E-reading, memory and design

There is an interesting connection between ebooks and memory. There are comments on this in many places (Scholarly Kitchen, Time, Scientific American) but Verlyn Klinkenborg sums it up nicely:

I finish reading a book on my iPad — one by Ed McBain, for instance — and I shelve it in the cloud. It vanishes from my “device” and from my consciousness too. It’s very odd.

This is familiar to those who read ebooks but it is really not that strange. Despite being different contents the ebook text lacks dimensions and differences that help our memories. Books have different covers, fonts, layouts, graphical elements, paper quality and more. They are marked by use: Old books are creased and sometimes stained. There may be a coffee stain on a page in your favorite book that will evoke a memory of the reader spilling coffee while reading. While attempting to find a passage in a paper book we can remember how far in the book the text appeared, that it was on the left or right and whether it was at the top of the page or not.

These dimensions are not available in ebooks. Most readers have only one font. Layouts barely vary, and if you have a stain on the screen, it appear on every page. All the ebooks weigh the same, look the same and smell the same. Only the text (not the font) varies. Because of this we struggle to remember texts we read in ebooks and this also effects our ability to understand new texts.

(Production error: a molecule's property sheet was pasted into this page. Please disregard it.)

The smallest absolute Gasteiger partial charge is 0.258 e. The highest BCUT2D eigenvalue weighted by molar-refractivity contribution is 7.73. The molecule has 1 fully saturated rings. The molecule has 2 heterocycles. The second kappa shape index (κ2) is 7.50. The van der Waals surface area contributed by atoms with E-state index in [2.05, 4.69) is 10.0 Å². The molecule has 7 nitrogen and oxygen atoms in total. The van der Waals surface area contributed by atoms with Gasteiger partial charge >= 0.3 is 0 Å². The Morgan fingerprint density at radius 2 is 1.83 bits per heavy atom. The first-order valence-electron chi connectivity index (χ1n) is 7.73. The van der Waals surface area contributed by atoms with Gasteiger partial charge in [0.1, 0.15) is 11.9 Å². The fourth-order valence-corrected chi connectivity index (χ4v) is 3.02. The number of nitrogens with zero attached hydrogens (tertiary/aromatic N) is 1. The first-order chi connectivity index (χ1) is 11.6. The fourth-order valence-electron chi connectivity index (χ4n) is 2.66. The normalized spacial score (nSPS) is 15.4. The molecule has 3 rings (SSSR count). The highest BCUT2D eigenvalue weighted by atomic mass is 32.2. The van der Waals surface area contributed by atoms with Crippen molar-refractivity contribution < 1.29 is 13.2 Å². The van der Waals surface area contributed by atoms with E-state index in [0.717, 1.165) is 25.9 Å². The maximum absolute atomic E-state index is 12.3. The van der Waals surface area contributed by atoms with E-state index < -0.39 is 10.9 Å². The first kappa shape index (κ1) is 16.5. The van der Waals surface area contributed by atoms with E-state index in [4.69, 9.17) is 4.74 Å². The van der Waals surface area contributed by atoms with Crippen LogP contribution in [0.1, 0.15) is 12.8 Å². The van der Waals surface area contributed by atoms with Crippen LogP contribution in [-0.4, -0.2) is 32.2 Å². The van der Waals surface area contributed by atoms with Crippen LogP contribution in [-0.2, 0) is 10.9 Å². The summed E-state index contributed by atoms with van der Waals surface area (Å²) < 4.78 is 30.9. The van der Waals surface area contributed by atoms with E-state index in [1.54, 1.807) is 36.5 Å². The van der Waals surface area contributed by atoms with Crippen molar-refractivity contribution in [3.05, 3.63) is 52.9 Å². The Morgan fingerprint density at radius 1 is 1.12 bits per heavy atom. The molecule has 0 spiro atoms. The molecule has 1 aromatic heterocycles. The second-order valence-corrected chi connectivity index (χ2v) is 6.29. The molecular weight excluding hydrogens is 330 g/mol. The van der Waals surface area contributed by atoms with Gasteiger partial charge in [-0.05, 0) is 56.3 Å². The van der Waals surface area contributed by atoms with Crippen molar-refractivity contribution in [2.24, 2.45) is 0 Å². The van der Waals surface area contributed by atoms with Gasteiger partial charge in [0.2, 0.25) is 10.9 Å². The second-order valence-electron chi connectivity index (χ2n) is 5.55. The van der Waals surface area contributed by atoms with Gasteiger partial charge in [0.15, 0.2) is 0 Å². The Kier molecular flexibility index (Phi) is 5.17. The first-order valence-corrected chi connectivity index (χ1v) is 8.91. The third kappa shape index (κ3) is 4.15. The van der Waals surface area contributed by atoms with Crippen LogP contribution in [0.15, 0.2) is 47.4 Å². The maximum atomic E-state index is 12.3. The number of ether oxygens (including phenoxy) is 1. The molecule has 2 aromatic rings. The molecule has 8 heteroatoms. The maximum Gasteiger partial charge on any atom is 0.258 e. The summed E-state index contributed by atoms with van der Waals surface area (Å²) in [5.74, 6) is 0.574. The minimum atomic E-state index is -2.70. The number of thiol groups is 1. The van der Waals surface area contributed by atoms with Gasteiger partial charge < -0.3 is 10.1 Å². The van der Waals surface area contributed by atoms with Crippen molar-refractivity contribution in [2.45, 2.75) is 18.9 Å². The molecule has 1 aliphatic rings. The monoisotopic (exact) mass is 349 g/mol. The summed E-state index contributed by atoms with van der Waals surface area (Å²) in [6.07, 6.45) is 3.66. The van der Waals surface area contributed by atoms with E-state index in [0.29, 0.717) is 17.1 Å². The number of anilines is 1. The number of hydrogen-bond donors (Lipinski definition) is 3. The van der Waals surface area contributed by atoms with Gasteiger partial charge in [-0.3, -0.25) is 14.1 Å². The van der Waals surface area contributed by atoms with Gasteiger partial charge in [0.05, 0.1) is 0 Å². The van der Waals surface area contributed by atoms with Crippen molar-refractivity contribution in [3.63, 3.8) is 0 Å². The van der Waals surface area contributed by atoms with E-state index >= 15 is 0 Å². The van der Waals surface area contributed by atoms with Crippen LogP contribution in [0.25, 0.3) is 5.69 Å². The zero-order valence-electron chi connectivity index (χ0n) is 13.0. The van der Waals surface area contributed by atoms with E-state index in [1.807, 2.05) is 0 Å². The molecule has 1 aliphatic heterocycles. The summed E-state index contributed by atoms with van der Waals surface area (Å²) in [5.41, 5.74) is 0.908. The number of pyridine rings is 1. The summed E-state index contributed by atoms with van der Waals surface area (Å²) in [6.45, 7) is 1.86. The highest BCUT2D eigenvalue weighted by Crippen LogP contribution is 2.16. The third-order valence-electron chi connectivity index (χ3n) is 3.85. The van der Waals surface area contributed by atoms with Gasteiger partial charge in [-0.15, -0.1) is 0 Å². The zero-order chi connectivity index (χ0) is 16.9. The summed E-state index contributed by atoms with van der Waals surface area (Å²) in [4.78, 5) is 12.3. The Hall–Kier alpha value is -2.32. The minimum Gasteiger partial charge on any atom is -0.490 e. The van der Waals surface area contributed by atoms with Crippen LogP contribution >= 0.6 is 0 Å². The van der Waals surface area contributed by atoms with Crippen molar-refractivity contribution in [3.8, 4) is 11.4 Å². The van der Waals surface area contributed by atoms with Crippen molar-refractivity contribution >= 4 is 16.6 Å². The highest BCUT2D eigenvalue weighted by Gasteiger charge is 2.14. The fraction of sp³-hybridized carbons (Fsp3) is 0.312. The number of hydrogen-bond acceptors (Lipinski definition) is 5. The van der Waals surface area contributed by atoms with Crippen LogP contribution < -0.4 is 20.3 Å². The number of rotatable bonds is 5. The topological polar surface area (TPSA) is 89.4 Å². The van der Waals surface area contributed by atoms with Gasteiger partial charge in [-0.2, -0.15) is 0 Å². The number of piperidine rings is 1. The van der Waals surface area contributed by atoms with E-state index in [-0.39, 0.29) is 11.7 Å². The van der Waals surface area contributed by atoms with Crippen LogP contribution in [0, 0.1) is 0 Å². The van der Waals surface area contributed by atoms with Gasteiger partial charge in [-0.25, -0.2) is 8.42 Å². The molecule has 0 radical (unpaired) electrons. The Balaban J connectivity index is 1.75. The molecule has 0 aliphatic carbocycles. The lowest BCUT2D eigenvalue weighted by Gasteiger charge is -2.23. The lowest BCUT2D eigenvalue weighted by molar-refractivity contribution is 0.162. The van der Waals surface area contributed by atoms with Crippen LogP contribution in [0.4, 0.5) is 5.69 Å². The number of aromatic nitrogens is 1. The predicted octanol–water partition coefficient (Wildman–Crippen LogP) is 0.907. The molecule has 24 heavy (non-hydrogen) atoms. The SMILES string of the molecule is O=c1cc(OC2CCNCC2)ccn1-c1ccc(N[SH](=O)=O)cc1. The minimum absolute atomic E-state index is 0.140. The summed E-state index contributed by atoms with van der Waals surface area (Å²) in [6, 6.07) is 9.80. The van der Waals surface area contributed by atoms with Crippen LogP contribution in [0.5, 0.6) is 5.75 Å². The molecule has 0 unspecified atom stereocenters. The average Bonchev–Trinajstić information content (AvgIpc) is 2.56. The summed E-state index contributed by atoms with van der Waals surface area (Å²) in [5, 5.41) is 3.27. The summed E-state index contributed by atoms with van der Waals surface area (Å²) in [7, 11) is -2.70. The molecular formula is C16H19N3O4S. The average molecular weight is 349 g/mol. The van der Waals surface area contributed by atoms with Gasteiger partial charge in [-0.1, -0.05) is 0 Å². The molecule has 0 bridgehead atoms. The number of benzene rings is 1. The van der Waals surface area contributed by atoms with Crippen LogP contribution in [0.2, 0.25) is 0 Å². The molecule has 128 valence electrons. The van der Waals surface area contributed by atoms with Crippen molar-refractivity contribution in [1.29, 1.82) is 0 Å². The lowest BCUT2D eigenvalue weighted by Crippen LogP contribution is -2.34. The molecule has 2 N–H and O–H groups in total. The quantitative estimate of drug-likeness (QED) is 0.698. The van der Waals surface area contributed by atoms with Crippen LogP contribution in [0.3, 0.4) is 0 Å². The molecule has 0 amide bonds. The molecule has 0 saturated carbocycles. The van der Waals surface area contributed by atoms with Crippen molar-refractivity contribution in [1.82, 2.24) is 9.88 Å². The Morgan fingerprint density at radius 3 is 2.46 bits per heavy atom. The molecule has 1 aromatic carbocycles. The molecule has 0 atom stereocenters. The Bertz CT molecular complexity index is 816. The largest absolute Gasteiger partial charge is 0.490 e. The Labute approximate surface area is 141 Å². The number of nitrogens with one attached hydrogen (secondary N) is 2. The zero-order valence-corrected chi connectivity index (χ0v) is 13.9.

While I recognize the issue when it comes to ebooks. Does it really have the same effect with other e-reading? Many of us spend most of our days reading of screens. Blogs, emails and Wikipedia. Not to mention all the time we spend on online news and reading/re-reading our own writing. Are these more or less forgetful, compared with their physical counterparts? Or does the geography and variation of the web enable us to remember these more.

Is it not e-reading in general that makes us forget, but rather the poor design & format of the medium that hinders our memory? It could be that the screen based format is not the optimal for longer continuous texts.

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